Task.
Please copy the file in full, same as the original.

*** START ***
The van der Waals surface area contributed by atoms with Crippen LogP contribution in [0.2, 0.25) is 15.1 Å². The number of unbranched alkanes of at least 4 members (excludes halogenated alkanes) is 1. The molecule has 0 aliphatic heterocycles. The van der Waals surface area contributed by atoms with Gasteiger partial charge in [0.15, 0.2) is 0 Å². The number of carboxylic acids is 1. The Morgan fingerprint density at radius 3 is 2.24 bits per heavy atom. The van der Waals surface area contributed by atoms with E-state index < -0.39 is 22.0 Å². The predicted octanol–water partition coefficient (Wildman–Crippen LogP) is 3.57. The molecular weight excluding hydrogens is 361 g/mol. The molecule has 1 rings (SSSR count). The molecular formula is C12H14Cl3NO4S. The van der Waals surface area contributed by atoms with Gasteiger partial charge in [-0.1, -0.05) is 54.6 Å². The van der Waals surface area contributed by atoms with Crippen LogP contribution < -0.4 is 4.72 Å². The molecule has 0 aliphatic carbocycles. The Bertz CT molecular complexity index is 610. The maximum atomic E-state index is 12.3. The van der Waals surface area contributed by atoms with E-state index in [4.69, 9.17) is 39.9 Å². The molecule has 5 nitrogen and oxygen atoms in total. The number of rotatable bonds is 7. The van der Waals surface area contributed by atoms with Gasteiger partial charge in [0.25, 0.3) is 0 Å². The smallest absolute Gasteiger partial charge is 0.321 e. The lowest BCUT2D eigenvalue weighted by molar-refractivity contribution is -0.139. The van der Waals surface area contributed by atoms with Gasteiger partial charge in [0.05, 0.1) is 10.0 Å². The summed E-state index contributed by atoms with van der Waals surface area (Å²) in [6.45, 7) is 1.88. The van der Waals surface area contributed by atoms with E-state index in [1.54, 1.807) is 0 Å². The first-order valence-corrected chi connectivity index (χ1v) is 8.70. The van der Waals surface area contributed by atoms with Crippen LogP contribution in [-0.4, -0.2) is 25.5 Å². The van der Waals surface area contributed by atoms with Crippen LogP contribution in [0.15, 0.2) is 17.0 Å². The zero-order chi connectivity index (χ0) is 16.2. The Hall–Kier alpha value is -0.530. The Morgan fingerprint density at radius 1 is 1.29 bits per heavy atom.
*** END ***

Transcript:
The van der Waals surface area contributed by atoms with Crippen LogP contribution in [0.2, 0.25) is 15.1 Å². The number of unbranched alkanes of at least 4 members (excludes halogenated alkanes) is 1. The molecule has 0 aliphatic heterocycles. The van der Waals surface area contributed by atoms with Gasteiger partial charge in [0.15, 0.2) is 0 Å². The number of carboxylic acids is 1. The Morgan fingerprint density at radius 3 is 2.24 bits per heavy atom. The van der Waals surface area contributed by atoms with E-state index < -0.39 is 22.0 Å². The predicted octanol–water partition coefficient (Wildman–Crippen LogP) is 3.57. The molecular weight excluding hydrogens is 361 g/mol. The molecule has 1 rings (SSSR count). The molecular formula is C12H14Cl3NO4S. The van der Waals surface area contributed by atoms with Gasteiger partial charge in [-0.1, -0.05) is 54.6 Å². The van der Waals surface area contributed by atoms with Crippen LogP contribution < -0.4 is 4.72 Å². The molecule has 0 aliphatic carbocycles. The Bertz CT molecular complexity index is 610. The maximum atomic E-state index is 12.3. The van der Waals surface area contributed by atoms with E-state index in [4.69, 9.17) is 39.9 Å². The molecule has 5 nitrogen and oxygen atoms in total. The number of rotatable bonds is 7. The van der Waals surface area contributed by atoms with Gasteiger partial charge in [0.25, 0.3) is 0 Å². The smallest absolute Gasteiger partial charge is 0.321 e. The lowest BCUT2D eigenvalue weighted by molar-refractivity contribution is -0.139. The van der Waals surface area contributed by atoms with Gasteiger partial charge in [0.05, 0.1) is 10.0 Å². The summed E-state index contributed by atoms with van der Waals surface area (Å²) in [6.45, 7) is 1.88. The van der Waals surface area contributed by atoms with E-state index in [1.54, 1.807) is 0 Å². The first-order valence-corrected chi connectivity index (χ1v) is 8.70. The van der Waals surface area contributed by atoms with Crippen LogP contribution in [-0.4, -0.2) is 25.5 Å². The van der Waals surface area contributed by atoms with Crippen LogP contribution in [0.15, 0.2) is 17.0 Å². The zero-order chi connectivity index (χ0) is 16.2. The Hall–Kier alpha value is -0.530. The Morgan fingerprint density at radius 1 is 1.29 bits per heavy atom.